Every little helps
The chancellor has no money to spend in his Budget but he'll find a little from tax avoidance and taxing private jets to try to ease the squeeze on people's incomes.
I understand that he will increase the personal tax allowance again in order to give 25 million tax payers an income tax cut of around £45 - after inflation - per year.
The amount of income anyone can earn before paying tax will be increased by around £600 from April 2012 but, unlike last year, taxpayers on both the 20% and 40% tax rates will benefit - ie anyone earning up to £115,000 per year.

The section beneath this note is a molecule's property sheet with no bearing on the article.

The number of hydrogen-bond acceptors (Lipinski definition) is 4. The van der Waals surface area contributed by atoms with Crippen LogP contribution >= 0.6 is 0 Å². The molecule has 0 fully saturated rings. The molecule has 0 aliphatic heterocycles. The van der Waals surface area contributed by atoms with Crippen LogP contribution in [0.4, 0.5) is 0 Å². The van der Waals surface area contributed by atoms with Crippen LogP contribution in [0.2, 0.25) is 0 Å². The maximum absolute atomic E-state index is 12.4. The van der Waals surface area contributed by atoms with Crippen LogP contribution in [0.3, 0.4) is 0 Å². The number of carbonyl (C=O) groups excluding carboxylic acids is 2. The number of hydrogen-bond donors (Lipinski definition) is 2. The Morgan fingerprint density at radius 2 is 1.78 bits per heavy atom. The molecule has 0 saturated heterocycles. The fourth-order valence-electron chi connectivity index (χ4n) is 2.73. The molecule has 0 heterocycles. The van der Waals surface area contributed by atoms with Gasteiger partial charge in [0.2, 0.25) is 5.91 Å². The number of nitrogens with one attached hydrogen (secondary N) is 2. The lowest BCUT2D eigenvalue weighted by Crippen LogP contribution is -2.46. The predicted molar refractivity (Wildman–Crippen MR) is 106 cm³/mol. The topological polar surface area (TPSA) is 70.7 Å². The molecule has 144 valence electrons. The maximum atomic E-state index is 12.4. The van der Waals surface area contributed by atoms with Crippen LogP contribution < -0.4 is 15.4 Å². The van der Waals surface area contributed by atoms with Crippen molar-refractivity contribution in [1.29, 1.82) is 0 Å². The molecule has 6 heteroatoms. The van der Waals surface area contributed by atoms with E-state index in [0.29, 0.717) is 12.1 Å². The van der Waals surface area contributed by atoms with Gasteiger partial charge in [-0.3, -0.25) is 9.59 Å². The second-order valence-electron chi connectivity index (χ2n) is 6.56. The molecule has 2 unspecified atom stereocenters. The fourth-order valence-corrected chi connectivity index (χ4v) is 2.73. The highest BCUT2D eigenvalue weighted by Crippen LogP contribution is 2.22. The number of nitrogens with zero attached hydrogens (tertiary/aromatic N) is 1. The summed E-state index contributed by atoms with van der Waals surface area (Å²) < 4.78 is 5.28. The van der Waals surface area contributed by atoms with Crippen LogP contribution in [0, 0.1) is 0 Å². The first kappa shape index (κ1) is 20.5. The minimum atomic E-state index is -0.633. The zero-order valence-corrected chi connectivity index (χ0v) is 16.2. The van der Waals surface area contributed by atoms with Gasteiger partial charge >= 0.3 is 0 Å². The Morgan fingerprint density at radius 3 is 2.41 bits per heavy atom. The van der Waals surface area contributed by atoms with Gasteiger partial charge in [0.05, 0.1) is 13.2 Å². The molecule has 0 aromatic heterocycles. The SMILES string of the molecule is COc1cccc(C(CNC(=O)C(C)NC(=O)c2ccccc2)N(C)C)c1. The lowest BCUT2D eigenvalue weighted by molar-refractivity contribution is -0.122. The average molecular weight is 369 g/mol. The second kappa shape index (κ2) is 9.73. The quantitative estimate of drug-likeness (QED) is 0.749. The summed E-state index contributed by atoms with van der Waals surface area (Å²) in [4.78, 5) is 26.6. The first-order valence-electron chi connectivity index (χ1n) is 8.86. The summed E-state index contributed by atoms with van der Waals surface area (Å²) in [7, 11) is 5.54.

The coalition is committed to increasing the personal tax allowance to £10,000 by the end of its time in office. In last year's Budget the chancellor announced an increase in the tax free allowance of £1,000 from April 2011 but said that all higher rate taxpayers would not benefit.
Treasury sources claim that taken together these two changes will amount to a £200/year tax cut by 2012 after taking account of inflation.
This is, of course, budgetary loose change and relatively dwarfed by VAT rises and tax credit cuts. What he does on fuel duty will matter most to most people.
Long term, however, it will be the extent to which he embraces tax reform - sweeping away tax reliefs and merging income tax and national insurance - which will define him and this Budget.